Despite this increase, seniors generally feel safe (archives).
According to a Statistics Canada study released on July 7, from 2010 to 2020, the number of incidents of elder abuse recorded by police increased by 22% .
In comparison, over the same period, police-reported violence against younger people decreased by 9%. However, older people say they feel safer than younger people, and overall have more confidence in judicial institutions.
For example, in 2019, 129,000 older people been victims of violence in Canada.
Holder of the research chair on mistreatment of the elderly at the University of Sherbrooke, Marie Beaulieu finds these data rather reassuring.
“ We are breaking down the wall of silence around elder abuse.
— Marie Beaulieu, Research Chair in Elder Abuse
For Marie Beaulieu, one of the hypotheses that explains this 22% increase is that this corresponds more to an increase in complaints than an increase strictly speaking in violence.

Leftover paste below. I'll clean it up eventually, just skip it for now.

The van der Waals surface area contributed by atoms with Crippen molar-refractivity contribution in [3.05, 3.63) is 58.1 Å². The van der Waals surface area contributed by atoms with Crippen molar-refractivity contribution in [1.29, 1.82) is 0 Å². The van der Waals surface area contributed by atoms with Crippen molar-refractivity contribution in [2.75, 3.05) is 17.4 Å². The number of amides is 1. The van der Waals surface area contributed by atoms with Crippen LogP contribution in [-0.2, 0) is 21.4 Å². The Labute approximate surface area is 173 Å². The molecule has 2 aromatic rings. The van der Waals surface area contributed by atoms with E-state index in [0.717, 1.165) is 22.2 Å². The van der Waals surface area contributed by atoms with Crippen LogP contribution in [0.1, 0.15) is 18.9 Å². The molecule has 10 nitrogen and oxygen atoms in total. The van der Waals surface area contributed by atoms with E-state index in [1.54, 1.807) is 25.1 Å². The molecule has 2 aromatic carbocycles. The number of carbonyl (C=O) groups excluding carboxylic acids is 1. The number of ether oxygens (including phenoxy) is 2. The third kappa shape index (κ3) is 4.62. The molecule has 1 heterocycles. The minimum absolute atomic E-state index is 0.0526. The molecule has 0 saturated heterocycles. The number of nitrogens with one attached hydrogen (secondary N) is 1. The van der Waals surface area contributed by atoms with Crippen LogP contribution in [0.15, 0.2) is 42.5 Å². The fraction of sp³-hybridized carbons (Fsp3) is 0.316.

For the past ten years, we have done a lot of work to make people aware of the importance of denouncing violence against seniors, in particular mistreatment, she explains.
Each time an awareness campaign is effective, there is an increase in the number of reports, continues Ms. Beaulieu, adding that, if this hypothesis is true, there is cause for celebration, because our awareness campaigns have paid off.
According to elder law lawyer Ann Soden, the figures in the report do not reflect reality. She doubts that older people really open up about their feelings of insecurity.
They're not going to say "I don't feel safe" in the presence of someone from Statistics Canada or in the presence of a control that someone in the family has over this person. They are not going to recognize the reality that they are not safe, she says.
For the specialist lawyer, reducing violence must go through the education of the youngest.
We need to start teaching at an early age the respect and responsibilities that we all have as a community towards our elders, explains Ms. Soden.
The Statistics Canada report combines police-reported data with data from the General Social Survey on Canadians' Safety.
With information from Anne-Charlotte Carignan and Alexia Bille